4 Things You Need To Know About Resin-Supported Bridges
Dental injuries are common among hockey players, and the upper central incisors are the most likely to be knocked out. If you've taken a puck or stick to the face and now have an unwanted gap in the middle of your smile, you may be wondering how you should get it fixed. Many restorations are available for missing teeth, including resin-supported bridges. Here are four things you need to know about resin-supported bridges.
What are resin-supported bridges?
Resin-supported bridges are dental restorations that can be used to replace missing teeth. The artificial teeth are held in place by the natural teeth on either side of the gap. A metal or porcelain framework on both sides of the bridge is used to hold the restoration in place. This framework will be glued to the backs of the adjacent teeth with resin. For example, if you've knocked out your two front teeth, two artificial front teeth will be held in place by your lateral incisors.
How do they differ from other bridges?
The main difference between resin-supported bridges and other types of bridges is the way they're attached. Traditional bridges are held in place by crowns on top of the teeth adjacent to the missing teeth. These teeth need to be filed down to allow the crowns to fit over top, so it's a fairly invasive procedure.
Some of your teammates may have removable bridges that are held in place by a metal framework that hooks onto their adjacent teeth like a retainer. Since resin-supported bridges are glued in place, you won't be able to remove your new bridge by yourself; it can only be removed by your dentist.
How are resin-supported bridges placed?
The procedure for placing resin-supported bridges is simpler than the procedure required for traditional bridges since your adjacent teeth won't need to be prepared for crowns. Since your bridge will need to be custom-made, plan for two separate appointments.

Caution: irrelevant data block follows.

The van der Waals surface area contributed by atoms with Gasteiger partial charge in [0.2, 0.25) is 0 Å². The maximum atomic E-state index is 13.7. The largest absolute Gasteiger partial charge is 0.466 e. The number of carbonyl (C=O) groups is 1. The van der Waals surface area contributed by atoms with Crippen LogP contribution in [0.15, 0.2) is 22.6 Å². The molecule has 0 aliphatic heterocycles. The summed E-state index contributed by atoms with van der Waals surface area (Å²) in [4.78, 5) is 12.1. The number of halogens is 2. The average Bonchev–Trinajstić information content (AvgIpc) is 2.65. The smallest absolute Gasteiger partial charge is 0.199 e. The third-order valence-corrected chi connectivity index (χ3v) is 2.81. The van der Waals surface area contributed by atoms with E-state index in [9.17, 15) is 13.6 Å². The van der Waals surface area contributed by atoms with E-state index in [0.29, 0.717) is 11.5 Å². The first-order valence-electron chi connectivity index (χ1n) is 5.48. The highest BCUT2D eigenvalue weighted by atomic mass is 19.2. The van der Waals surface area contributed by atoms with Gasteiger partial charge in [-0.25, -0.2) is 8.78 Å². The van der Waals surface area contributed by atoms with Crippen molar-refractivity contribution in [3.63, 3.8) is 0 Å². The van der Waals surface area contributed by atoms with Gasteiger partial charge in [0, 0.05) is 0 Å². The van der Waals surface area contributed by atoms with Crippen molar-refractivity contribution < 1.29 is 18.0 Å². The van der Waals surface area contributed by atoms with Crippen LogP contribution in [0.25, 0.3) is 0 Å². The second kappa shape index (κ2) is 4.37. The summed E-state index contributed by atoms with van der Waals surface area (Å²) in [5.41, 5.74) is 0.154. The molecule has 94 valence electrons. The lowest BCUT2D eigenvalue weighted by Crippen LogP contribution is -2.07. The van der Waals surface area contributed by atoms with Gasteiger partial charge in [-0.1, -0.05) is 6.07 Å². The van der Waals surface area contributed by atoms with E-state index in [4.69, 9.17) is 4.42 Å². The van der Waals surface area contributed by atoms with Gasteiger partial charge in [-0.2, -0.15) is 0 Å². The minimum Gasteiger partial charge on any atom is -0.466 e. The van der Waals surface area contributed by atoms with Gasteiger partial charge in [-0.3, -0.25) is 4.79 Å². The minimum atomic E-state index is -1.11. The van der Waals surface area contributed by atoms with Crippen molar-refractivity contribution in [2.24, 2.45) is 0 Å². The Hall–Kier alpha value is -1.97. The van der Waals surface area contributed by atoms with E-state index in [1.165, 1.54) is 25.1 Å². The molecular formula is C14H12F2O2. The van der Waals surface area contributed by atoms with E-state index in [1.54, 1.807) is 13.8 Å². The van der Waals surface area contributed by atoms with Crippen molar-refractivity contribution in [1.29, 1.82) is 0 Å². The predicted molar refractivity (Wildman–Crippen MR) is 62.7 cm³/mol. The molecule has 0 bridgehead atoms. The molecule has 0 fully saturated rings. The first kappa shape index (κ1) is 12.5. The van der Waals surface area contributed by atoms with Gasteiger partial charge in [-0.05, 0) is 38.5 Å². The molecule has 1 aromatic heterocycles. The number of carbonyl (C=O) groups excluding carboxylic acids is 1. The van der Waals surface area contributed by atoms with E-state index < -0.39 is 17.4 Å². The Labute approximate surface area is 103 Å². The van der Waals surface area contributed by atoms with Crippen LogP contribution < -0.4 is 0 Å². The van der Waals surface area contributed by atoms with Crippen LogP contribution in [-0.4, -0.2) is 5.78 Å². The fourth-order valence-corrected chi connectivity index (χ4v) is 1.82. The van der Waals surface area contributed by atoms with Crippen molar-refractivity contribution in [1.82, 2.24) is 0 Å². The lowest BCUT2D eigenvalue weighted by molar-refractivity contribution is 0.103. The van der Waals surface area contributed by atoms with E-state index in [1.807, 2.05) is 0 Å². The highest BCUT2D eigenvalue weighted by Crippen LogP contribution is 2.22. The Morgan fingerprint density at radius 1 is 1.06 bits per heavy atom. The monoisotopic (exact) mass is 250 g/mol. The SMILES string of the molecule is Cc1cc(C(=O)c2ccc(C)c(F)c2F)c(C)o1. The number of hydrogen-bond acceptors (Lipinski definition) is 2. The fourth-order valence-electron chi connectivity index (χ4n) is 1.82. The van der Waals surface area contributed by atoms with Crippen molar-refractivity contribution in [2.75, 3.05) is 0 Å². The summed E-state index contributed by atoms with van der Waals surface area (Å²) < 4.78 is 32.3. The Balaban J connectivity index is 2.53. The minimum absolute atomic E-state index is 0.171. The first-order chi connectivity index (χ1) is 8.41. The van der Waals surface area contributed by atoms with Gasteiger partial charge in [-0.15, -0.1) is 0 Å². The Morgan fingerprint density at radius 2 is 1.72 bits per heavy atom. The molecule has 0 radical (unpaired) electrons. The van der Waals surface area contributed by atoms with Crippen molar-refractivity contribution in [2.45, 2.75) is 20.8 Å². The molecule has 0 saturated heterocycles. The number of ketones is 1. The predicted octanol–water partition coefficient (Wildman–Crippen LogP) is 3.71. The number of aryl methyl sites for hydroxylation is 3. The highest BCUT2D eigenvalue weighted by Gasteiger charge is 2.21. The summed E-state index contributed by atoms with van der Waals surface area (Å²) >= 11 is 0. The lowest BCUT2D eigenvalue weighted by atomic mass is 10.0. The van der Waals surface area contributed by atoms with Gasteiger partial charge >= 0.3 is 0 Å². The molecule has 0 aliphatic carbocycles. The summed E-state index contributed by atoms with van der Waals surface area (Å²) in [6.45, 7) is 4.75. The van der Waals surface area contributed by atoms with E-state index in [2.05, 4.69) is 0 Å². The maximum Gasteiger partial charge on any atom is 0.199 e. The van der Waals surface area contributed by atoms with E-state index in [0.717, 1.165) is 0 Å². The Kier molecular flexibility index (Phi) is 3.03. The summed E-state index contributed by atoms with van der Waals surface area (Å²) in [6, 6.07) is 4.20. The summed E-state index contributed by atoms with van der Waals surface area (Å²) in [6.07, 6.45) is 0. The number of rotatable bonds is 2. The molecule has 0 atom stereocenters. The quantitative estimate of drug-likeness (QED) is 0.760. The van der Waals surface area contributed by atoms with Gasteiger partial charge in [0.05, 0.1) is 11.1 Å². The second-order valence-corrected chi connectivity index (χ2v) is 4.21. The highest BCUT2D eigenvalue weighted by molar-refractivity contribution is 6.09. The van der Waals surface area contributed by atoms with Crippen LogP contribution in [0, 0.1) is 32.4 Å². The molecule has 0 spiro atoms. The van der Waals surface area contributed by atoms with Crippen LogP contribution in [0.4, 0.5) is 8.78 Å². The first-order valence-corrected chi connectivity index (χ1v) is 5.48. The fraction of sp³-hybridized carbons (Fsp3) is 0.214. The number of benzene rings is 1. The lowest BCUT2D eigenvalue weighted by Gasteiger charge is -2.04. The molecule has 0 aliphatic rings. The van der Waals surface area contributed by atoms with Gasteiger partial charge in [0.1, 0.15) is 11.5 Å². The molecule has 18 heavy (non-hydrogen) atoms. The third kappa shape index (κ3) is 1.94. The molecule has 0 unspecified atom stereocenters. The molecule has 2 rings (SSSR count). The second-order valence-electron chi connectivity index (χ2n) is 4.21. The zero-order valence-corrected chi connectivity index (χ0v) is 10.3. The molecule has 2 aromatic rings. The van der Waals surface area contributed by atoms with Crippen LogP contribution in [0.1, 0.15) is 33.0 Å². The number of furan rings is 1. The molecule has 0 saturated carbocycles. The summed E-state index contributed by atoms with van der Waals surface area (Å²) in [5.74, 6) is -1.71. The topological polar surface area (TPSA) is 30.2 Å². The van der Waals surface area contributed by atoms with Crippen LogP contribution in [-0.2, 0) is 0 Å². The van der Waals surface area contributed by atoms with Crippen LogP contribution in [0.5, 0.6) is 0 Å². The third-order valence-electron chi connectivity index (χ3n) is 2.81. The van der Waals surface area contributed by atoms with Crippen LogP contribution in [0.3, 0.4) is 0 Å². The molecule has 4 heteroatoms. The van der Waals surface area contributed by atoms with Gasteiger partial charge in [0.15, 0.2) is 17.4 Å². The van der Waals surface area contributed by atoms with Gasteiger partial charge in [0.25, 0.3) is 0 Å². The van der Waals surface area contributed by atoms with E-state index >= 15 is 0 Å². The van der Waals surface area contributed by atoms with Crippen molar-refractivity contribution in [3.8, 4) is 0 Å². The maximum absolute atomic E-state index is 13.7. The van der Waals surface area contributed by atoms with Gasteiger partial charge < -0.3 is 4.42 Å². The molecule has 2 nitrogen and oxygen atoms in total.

During your first appointment, your dentist will take an impression of your mouth using alginate impression material. This impression will then be used to create a mold of your mouth. Your dentist will then send this mold to a dental laboratory, and they'll use it to craft your new resin-supported bridge.
Once your bridge has been created, you'll go back to the dentist to have it placed. Your dentist will clean the backs of the teeth that will form the anchor for the bridge, and then etch their surfaces. They will then apply a layer of resin to the backs of the teeth, and then press the bridge into position. Once your dentist is satisfied that the bridge is in the perfect position, they will quickly harden the resin with a dental curing light.
When can you return to hockey?
Since getting a resin-supported bridge is a noninvasive procedure, recovery doesn't take long. The resin is fully cured by the dental curing light, so as soon as your anesthesia wears off, you'll be fully recovered.
Before you get back on the ice, make sure to get a new mouthguard made. Now that your front teeth have been replaced with a bridge, your old mouthguard won't fit properly. The front teeth may not be the exact same shape they were before, and the framework on the backs of your lateral incisors will also affect the fit of your mouthguard. Once you have a new mouthguard, you'll be ready to get back on the ice.
If you've knocked out some of your teeth playing hockey, see your dentist right away to close the gap in your smile. Ask your dentist if resin-supported bridges are the best restoration option for you.